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Help making a gear?

Avadon77

Plastic
Joined
Sep 9, 2019
Hello,

Can someone tell me how a gear like this is made? Is something like this machined or is it casted? I'm trying to figure out how to make something similar, although I want a gear machined in steel, metric pitch, more teeth, etc. and I want it to fit on a male servo spline like in the pictures. Just trying to find out if I'm going in the right direction by talking to gear & spline cutting services or should I try to talk to people who cast metals? It doesn't look very rough, that's why I was dubious of it being casted.
 

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It is machined from bar stock. If you just need a few it would probably be cheapest to use an existing gear as the hub by turning it down and fitting it to the bore of your desired larger gear. Making a new gear from bar stock won't be cheap unless you're looking at large quantities to offset the setup and tooling costs.

RT
 
I believe that is almost certainly a rotary broached serration in the center, and a Hobbed gear. Probably a fairly low quality, commodity type gear. That's good news for you, because it means that you can very likely accomplish both in a home shop environment. Make a single point tool to shape the serrations, and a single tooth space mill to make the tooth spaces. (you'll still have to calculate and make a suitable profile of what you desire, though) But yes, any actual gear shop should be able to make you one. Biggest issue you'll run into is the set-up will cost as much (or more) than the gear.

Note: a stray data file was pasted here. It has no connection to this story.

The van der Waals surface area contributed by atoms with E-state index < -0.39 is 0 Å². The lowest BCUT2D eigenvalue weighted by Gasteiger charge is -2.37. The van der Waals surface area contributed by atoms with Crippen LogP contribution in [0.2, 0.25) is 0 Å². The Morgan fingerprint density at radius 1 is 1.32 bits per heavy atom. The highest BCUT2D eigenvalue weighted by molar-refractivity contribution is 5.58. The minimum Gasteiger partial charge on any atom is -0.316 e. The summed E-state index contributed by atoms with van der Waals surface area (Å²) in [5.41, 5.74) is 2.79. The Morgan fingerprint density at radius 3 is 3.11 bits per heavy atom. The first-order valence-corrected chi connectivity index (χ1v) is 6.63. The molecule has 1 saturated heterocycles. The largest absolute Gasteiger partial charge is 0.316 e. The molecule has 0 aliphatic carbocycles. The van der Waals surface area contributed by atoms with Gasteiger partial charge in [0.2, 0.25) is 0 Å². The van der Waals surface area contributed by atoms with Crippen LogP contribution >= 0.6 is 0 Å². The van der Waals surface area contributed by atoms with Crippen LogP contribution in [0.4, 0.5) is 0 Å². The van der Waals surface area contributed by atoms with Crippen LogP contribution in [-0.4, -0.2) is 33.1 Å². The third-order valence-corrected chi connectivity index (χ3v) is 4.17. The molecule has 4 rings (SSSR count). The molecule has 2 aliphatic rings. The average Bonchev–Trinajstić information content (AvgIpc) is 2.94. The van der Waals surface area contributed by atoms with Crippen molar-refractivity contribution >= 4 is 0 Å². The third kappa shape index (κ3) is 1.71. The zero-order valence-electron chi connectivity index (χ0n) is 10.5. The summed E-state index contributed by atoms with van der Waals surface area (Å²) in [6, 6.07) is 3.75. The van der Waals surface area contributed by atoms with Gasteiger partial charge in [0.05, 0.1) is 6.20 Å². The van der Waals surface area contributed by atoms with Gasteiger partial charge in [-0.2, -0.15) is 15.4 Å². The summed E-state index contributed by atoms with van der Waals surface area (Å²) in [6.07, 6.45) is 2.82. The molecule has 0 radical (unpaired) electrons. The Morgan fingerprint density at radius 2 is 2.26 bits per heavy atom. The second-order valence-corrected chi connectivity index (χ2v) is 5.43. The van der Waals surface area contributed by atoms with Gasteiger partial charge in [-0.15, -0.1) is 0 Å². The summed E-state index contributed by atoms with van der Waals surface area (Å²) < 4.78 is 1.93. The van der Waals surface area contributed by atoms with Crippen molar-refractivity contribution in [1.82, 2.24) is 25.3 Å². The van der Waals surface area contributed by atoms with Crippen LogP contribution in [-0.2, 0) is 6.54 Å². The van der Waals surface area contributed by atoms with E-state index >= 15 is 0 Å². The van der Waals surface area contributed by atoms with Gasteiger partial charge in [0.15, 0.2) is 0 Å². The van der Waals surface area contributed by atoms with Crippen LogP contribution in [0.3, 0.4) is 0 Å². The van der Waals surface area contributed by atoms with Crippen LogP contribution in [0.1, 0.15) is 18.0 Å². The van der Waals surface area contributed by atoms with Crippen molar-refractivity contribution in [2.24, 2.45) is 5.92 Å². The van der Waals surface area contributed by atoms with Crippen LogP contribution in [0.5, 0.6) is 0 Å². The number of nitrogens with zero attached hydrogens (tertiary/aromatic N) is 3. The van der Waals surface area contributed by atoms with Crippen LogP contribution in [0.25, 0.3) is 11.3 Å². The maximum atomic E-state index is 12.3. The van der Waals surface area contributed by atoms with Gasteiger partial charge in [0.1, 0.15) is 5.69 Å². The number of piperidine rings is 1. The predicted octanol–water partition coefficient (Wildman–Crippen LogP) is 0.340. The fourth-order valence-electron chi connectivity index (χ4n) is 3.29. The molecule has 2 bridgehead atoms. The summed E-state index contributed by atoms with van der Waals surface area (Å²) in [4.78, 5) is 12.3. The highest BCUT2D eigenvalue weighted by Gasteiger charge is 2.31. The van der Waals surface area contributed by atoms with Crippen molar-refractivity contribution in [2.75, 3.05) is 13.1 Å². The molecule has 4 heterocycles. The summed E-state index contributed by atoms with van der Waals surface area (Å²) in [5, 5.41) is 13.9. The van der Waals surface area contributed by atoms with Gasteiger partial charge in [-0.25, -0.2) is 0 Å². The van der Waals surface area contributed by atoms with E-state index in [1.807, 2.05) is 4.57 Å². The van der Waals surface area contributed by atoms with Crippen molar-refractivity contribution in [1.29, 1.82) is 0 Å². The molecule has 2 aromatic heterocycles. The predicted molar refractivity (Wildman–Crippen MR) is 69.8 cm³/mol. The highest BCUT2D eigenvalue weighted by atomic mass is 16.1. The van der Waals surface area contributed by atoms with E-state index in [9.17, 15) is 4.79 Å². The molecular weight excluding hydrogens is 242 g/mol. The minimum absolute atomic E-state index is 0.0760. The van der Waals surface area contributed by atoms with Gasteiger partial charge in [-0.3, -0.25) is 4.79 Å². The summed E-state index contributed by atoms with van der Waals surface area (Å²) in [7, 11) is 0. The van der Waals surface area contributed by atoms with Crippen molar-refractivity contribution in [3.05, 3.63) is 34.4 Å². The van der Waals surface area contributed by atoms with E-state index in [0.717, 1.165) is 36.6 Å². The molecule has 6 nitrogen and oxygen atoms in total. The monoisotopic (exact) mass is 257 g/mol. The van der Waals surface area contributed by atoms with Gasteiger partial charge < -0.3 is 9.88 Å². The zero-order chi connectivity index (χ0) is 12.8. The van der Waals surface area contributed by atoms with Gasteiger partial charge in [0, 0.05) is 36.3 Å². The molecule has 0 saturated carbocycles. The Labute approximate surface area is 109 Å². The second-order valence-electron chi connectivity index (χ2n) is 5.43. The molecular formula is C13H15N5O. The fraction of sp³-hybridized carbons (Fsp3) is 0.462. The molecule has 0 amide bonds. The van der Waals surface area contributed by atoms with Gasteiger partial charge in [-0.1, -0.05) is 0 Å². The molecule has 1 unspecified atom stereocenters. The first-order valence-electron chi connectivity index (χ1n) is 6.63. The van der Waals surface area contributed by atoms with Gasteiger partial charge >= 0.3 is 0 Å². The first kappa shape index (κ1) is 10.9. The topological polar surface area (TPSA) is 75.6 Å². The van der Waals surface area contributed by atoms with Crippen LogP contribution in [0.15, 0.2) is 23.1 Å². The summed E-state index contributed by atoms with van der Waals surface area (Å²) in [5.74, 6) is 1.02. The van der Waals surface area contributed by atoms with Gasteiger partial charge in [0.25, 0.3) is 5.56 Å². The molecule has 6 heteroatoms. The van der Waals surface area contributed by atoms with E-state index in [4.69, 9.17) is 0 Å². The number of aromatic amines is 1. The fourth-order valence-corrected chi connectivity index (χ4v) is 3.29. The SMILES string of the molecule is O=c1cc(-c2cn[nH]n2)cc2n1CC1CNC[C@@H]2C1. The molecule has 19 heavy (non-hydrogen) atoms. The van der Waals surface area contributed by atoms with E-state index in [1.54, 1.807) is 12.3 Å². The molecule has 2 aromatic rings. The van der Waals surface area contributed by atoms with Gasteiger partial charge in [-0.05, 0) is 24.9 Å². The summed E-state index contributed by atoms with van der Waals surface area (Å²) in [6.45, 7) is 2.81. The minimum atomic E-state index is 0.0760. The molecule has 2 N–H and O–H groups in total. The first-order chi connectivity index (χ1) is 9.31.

Unless you want to make them in the tens of thousands, I strongly recommend buying something as close as possible to what you need, and if necessary modifying from there. It'll be much cheaper, and made by people who know how to make gears.

If you do want to make them in the tens of thousands, hire someone who knows how to make gears, or job them out.
 
See if they have your size:
 
just out of curiosity why steel? only asking because of the brass gear you had in picture. The brass gear is used generally as a shear point to protect more expensive parts. I.E. servo
 
The gear teeth look a little weird compared to standard 20 degree pressure angle gears. It looks profile shifted, usually to get a certain gear ratio within a specific center distance..given the constraint of a standard driven gear.

That being said, the gear material does not matter..usually the current limit of the servo is well under the internal gears strength limit.. no way is the plastic gears in that servo going to break the brass gear in your hand.

If you want to buy nylon gears and then drill the bore out to a certain diameter, them heat up your stock brass gear and press it into the hole.. thats fine, it will work reliably.

If you want a steel pinion smaller than the brass gear shown..for the purpose of a substantially higher torque output.. you may have better luck with miniature planetary reducers for the smallest cordless power tools you can find.
 








 
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